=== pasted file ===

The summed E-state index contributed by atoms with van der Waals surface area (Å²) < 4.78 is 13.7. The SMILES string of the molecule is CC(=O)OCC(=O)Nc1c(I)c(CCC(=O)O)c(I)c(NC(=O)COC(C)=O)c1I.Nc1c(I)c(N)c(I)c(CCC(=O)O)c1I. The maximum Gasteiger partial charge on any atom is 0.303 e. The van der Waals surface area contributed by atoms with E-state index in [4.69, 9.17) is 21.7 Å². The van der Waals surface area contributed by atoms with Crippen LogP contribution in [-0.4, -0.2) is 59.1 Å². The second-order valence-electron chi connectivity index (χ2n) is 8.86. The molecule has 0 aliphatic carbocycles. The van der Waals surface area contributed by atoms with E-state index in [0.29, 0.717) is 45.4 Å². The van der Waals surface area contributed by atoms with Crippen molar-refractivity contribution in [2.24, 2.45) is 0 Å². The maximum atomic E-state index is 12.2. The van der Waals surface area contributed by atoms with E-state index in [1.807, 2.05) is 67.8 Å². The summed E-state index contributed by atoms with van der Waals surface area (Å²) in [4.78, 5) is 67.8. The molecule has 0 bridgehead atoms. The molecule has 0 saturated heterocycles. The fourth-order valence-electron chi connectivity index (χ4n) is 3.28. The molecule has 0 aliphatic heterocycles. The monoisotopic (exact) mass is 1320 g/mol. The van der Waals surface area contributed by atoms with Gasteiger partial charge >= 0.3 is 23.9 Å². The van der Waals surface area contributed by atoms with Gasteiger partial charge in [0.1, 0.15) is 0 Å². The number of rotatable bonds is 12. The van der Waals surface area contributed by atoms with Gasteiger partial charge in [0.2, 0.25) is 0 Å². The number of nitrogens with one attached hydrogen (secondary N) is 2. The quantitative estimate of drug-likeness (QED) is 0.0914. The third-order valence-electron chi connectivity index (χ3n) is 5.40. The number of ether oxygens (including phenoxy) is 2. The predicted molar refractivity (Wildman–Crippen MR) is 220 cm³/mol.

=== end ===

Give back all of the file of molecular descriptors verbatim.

The summed E-state index contributed by atoms with van der Waals surface area (Å²) < 4.78 is 13.7. The SMILES string of the molecule is CC(=O)OCC(=O)Nc1c(I)c(CCC(=O)O)c(I)c(NC(=O)COC(C)=O)c1I.Nc1c(I)c(N)c(I)c(CCC(=O)O)c1I. The maximum Gasteiger partial charge on any atom is 0.303 e. The van der Waals surface area contributed by atoms with E-state index in [4.69, 9.17) is 21.7 Å². The van der Waals surface area contributed by atoms with Crippen LogP contribution in [-0.4, -0.2) is 59.1 Å². The second-order valence-electron chi connectivity index (χ2n) is 8.86. The molecule has 0 aliphatic carbocycles. The van der Waals surface area contributed by atoms with E-state index in [0.29, 0.717) is 45.4 Å². The van der Waals surface area contributed by atoms with Crippen molar-refractivity contribution in [2.24, 2.45) is 0 Å². The maximum atomic E-state index is 12.2. The van der Waals surface area contributed by atoms with E-state index in [1.807, 2.05) is 67.8 Å². The summed E-state index contributed by atoms with van der Waals surface area (Å²) in [4.78, 5) is 67.8. The molecule has 0 bridgehead atoms. The molecule has 0 saturated heterocycles. The fourth-order valence-electron chi connectivity index (χ4n) is 3.28. The molecule has 0 aliphatic heterocycles. The monoisotopic (exact) mass is 1320 g/mol. The van der Waals surface area contributed by atoms with Gasteiger partial charge >= 0.3 is 23.9 Å². The van der Waals surface area contributed by atoms with Gasteiger partial charge in [0.1, 0.15) is 0 Å². The number of rotatable bonds is 12. The van der Waals surface area contributed by atoms with Gasteiger partial charge in [0.2, 0.25) is 0 Å². The number of nitrogens with one attached hydrogen (secondary N) is 2. The quantitative estimate of drug-likeness (QED) is 0.0914. The third-order valence-electron chi connectivity index (χ3n) is 5.40. The number of ether oxygens (including phenoxy) is 2. The predicted molar refractivity (Wildman–Crippen MR) is 220 cm³/mol.